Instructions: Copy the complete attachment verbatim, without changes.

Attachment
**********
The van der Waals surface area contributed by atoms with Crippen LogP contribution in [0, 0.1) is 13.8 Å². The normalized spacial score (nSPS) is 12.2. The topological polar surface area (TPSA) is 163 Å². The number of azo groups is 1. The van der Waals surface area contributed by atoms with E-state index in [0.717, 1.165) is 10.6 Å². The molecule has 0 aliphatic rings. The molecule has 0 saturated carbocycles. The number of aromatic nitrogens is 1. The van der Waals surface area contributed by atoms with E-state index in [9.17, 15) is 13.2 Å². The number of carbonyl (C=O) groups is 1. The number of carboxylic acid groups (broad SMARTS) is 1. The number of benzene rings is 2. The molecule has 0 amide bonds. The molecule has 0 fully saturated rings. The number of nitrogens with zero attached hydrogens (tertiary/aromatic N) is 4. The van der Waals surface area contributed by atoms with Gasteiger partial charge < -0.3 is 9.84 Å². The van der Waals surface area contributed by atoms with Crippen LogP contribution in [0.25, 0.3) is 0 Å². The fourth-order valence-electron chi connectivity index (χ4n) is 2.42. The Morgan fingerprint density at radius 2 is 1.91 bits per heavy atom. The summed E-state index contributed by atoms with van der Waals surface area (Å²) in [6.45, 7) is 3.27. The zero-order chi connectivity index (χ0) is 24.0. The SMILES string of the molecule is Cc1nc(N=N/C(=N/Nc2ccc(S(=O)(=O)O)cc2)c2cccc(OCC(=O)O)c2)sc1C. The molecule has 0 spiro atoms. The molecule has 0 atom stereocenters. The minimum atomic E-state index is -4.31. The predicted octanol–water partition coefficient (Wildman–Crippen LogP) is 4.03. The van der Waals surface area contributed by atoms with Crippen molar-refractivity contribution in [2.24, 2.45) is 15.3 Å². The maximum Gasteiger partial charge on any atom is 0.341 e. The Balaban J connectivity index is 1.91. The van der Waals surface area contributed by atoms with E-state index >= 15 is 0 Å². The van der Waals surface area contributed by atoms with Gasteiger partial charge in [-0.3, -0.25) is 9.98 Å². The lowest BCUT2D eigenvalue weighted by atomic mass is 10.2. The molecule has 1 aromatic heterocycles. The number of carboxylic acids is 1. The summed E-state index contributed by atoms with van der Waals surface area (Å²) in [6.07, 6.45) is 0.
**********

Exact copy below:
The van der Waals surface area contributed by atoms with Crippen LogP contribution in [0, 0.1) is 13.8 Å². The normalized spacial score (nSPS) is 12.2. The topological polar surface area (TPSA) is 163 Å². The number of azo groups is 1. The van der Waals surface area contributed by atoms with E-state index in [0.717, 1.165) is 10.6 Å². The molecule has 0 aliphatic rings. The molecule has 0 saturated carbocycles. The number of aromatic nitrogens is 1. The van der Waals surface area contributed by atoms with E-state index in [9.17, 15) is 13.2 Å². The number of carbonyl (C=O) groups is 1. The number of carboxylic acid groups (broad SMARTS) is 1. The number of benzene rings is 2. The molecule has 0 amide bonds. The molecule has 0 fully saturated rings. The number of nitrogens with zero attached hydrogens (tertiary/aromatic N) is 4. The van der Waals surface area contributed by atoms with Gasteiger partial charge < -0.3 is 9.84 Å². The van der Waals surface area contributed by atoms with Crippen LogP contribution in [0.25, 0.3) is 0 Å². The fourth-order valence-electron chi connectivity index (χ4n) is 2.42. The Morgan fingerprint density at radius 2 is 1.91 bits per heavy atom. The summed E-state index contributed by atoms with van der Waals surface area (Å²) in [6.45, 7) is 3.27. The zero-order chi connectivity index (χ0) is 24.0. The SMILES string of the molecule is Cc1nc(N=N/C(=N/Nc2ccc(S(=O)(=O)O)cc2)c2cccc(OCC(=O)O)c2)sc1C. The molecule has 0 spiro atoms. The molecule has 0 atom stereocenters. The minimum atomic E-state index is -4.31. The predicted octanol–water partition coefficient (Wildman–Crippen LogP) is 4.03. The van der Waals surface area contributed by atoms with Crippen molar-refractivity contribution in [2.24, 2.45) is 15.3 Å². The maximum Gasteiger partial charge on any atom is 0.341 e. The Balaban J connectivity index is 1.91. The van der Waals surface area contributed by atoms with E-state index >= 15 is 0 Å². The van der Waals surface area contributed by atoms with Gasteiger partial charge in [-0.3, -0.25) is 9.98 Å². The lowest BCUT2D eigenvalue weighted by atomic mass is 10.2. The molecule has 1 aromatic heterocycles. The number of carboxylic acids is 1. The summed E-state index contributed by atoms with van der Waals surface area (Å²) in [6.07, 6.45) is 0.